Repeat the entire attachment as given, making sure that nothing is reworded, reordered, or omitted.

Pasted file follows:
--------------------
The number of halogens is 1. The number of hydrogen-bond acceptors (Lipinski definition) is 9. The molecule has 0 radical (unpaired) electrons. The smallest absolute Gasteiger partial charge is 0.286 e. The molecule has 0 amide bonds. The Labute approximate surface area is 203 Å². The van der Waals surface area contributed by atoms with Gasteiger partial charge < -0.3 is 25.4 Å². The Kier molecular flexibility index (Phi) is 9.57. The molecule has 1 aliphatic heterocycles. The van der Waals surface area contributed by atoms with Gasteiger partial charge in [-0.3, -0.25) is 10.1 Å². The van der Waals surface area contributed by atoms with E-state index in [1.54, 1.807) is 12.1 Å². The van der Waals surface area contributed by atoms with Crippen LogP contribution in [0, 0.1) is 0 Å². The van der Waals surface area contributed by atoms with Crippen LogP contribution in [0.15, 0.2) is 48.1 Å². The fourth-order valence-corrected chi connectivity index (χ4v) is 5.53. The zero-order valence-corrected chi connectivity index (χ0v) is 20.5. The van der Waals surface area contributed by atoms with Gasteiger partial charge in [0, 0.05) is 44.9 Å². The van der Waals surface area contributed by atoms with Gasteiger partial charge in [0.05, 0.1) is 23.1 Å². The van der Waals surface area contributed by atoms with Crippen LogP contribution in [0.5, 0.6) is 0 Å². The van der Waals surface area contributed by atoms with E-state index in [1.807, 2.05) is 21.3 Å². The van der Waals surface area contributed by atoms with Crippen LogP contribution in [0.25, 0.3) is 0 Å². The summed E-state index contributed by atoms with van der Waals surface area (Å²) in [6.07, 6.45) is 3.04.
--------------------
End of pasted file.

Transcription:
The number of halogens is 1. The number of hydrogen-bond acceptors (Lipinski definition) is 9. The molecule has 0 radical (unpaired) electrons. The smallest absolute Gasteiger partial charge is 0.286 e. The molecule has 0 amide bonds. The Labute approximate surface area is 203 Å². The van der Waals surface area contributed by atoms with Gasteiger partial charge < -0.3 is 25.4 Å². The Kier molecular flexibility index (Phi) is 9.57. The molecule has 1 aliphatic heterocycles. The van der Waals surface area contributed by atoms with Gasteiger partial charge in [-0.3, -0.25) is 10.1 Å². The van der Waals surface area contributed by atoms with E-state index in [1.54, 1.807) is 12.1 Å². The van der Waals surface area contributed by atoms with Crippen LogP contribution in [0, 0.1) is 0 Å². The van der Waals surface area contributed by atoms with Crippen LogP contribution in [0.15, 0.2) is 48.1 Å². The fourth-order valence-corrected chi connectivity index (χ4v) is 5.53. The zero-order valence-corrected chi connectivity index (χ0v) is 20.5. The van der Waals surface area contributed by atoms with Gasteiger partial charge in [0, 0.05) is 44.9 Å². The van der Waals surface area contributed by atoms with Gasteiger partial charge in [0.05, 0.1) is 23.1 Å². The van der Waals surface area contributed by atoms with Crippen LogP contribution in [0.5, 0.6) is 0 Å². The van der Waals surface area contributed by atoms with E-state index in [1.807, 2.05) is 21.3 Å². The van der Waals surface area contributed by atoms with Crippen LogP contribution in [0.25, 0.3) is 0 Å². The summed E-state index contributed by atoms with van der Waals surface area (Å²) in [6.07, 6.45) is 3.04.